A judge refused Monday to dismiss state charges against sniper suspect Lee Boyd Malvo (search) because of an alleged overlap with federal charges.

Fairfax Circuit Judge Jane Marum Roush also heard arguments on a change of venue motion but said she would rule later.

Malvo's lawyers had sought to have the Virginia charges thrown out because of a state law that forbids state prosecution when the federal government initiates a prosecution for the same crimes.

The state law is designed to bolster a defendant's double-jeopardy rights against multiple prosecutions.

Roush agreed with local prosecutors that the federal charges -- since dropped -- were carefully crafted to avoid such a conflict. She noted that the federal charges said nothing about the Oct. 14 shooting of FBI analyst Linda Franklin (search), for which Malvo is facing trial in Fairfax County.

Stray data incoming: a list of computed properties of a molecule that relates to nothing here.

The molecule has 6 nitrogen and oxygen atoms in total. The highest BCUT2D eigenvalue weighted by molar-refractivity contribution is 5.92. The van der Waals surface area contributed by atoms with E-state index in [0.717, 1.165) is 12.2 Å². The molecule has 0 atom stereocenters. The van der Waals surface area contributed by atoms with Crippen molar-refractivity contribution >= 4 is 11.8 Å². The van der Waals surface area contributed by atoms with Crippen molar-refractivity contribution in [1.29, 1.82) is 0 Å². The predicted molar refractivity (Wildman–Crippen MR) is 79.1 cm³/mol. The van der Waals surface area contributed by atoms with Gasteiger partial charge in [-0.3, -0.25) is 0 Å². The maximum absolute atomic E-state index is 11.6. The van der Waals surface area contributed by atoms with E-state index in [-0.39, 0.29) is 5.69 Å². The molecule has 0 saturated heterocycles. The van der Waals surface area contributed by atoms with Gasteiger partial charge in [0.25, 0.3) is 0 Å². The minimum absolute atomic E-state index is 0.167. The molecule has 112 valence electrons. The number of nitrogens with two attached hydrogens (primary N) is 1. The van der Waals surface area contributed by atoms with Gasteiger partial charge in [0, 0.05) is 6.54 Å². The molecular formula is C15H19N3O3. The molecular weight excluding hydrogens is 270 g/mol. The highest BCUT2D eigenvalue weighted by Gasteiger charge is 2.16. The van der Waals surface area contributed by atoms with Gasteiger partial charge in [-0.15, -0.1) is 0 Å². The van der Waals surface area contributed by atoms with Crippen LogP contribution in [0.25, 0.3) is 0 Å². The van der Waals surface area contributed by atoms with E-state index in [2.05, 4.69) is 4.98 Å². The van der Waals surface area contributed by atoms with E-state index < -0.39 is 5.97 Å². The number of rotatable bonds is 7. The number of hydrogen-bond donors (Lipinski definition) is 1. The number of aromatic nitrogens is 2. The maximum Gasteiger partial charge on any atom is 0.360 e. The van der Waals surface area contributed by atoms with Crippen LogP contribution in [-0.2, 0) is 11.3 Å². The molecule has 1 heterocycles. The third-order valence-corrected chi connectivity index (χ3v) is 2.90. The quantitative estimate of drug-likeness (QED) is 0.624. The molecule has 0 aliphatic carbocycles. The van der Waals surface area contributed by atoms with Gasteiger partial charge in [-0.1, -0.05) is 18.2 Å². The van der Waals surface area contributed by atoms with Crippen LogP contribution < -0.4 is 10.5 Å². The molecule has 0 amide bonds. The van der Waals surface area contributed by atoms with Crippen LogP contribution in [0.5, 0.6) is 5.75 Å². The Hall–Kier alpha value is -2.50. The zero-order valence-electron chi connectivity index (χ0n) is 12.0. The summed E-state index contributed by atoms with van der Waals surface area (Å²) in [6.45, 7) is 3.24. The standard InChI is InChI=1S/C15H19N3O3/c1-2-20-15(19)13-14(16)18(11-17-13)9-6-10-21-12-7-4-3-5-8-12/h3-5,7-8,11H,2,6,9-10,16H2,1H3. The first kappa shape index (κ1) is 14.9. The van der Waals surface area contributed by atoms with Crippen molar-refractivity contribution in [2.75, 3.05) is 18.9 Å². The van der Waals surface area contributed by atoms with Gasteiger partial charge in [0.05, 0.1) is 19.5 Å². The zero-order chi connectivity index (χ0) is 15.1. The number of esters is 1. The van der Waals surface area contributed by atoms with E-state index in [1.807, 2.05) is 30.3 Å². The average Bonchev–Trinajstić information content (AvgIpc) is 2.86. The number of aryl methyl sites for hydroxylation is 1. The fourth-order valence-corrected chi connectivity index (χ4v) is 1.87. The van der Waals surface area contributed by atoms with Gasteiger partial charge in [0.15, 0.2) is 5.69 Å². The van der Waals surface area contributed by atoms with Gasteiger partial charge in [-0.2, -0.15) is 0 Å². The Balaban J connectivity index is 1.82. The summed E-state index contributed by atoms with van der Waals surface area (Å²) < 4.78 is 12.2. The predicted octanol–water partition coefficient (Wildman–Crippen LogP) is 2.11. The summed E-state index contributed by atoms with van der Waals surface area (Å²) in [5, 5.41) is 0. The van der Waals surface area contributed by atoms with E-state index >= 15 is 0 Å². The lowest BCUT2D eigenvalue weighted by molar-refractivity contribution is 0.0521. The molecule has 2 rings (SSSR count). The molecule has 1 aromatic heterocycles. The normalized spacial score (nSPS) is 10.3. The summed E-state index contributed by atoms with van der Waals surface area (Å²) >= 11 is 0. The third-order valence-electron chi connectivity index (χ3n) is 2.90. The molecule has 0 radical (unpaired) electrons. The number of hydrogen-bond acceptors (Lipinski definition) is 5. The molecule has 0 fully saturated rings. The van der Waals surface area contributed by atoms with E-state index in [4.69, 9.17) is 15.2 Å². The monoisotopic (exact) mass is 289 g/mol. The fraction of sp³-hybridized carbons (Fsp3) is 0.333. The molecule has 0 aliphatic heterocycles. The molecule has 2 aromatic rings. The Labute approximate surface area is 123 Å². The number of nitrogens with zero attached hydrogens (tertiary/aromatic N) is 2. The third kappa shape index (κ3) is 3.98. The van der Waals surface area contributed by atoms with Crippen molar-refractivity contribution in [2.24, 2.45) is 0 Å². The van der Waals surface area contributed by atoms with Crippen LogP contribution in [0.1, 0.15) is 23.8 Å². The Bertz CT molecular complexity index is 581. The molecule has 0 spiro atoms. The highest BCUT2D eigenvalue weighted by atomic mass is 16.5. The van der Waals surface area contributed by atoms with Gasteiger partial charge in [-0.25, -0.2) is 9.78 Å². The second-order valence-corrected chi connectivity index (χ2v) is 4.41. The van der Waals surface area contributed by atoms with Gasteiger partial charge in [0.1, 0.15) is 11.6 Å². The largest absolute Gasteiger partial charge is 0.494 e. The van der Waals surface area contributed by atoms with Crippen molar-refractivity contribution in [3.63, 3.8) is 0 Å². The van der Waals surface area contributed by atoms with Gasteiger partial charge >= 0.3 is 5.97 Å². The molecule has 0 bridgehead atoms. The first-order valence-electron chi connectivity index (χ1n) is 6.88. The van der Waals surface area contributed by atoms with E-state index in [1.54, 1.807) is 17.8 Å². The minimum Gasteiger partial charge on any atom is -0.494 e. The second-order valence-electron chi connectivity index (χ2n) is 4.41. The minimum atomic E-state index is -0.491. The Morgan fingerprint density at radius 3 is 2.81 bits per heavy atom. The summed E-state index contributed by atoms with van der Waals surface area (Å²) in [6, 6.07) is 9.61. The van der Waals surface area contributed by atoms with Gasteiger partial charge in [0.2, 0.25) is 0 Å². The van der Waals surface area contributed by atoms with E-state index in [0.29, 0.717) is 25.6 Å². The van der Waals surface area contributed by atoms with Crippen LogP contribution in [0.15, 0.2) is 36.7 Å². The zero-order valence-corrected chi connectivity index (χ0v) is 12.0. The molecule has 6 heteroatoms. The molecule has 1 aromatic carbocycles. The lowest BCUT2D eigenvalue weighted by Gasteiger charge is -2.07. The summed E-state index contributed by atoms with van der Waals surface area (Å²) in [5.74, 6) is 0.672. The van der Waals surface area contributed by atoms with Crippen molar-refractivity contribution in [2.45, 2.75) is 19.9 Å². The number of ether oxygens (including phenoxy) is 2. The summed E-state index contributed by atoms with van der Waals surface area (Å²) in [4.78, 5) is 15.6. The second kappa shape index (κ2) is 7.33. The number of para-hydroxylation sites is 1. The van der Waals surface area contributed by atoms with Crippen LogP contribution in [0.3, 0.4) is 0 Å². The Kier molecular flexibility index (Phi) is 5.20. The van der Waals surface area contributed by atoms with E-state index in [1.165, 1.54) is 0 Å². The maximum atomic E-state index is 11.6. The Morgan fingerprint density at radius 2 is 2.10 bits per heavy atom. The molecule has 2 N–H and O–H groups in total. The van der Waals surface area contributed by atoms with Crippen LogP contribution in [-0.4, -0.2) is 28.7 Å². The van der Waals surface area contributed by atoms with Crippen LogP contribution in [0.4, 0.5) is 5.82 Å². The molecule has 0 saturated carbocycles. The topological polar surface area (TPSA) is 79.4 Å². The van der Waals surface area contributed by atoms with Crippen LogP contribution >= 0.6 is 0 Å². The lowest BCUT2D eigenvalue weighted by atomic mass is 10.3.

"I'm required to follow Virginia law. The courts have on a reliably consistent basis ruled in cases like this that [the law] does not bar a second prosecution," she said.

Malvo, 18, and John Allen Muhammad (search), 42, have been linked to 20 shootings, including 13 deaths, in Virginia, Maryland, Georgia, Alabama, Louisiana and Washington, D.C. Prosecutors have said the three-week shooting spree was part of a scheme to extort $10 million from the government.

In another ruling, Roush allowed the defense to hire a handwriting analyst, at $2,500, to analyze writing on two notes found at crime scenes.

Malvo's lawyers also were seeking a change of venue, arguing that every resident of Fairfax County could be considered a victim of the sniper attacks under the prosecution's theory of the crime as an act of terrorism. The lawyers also allege that evidence leaked to the media has tainted the jury pool.

Prosecutors said they were confident an impartial jury could be found, and dismissed the notion that everyone in the county was a victim as an insult to the true victims and their families.

Roush said she would rule on the venue request within 30 days.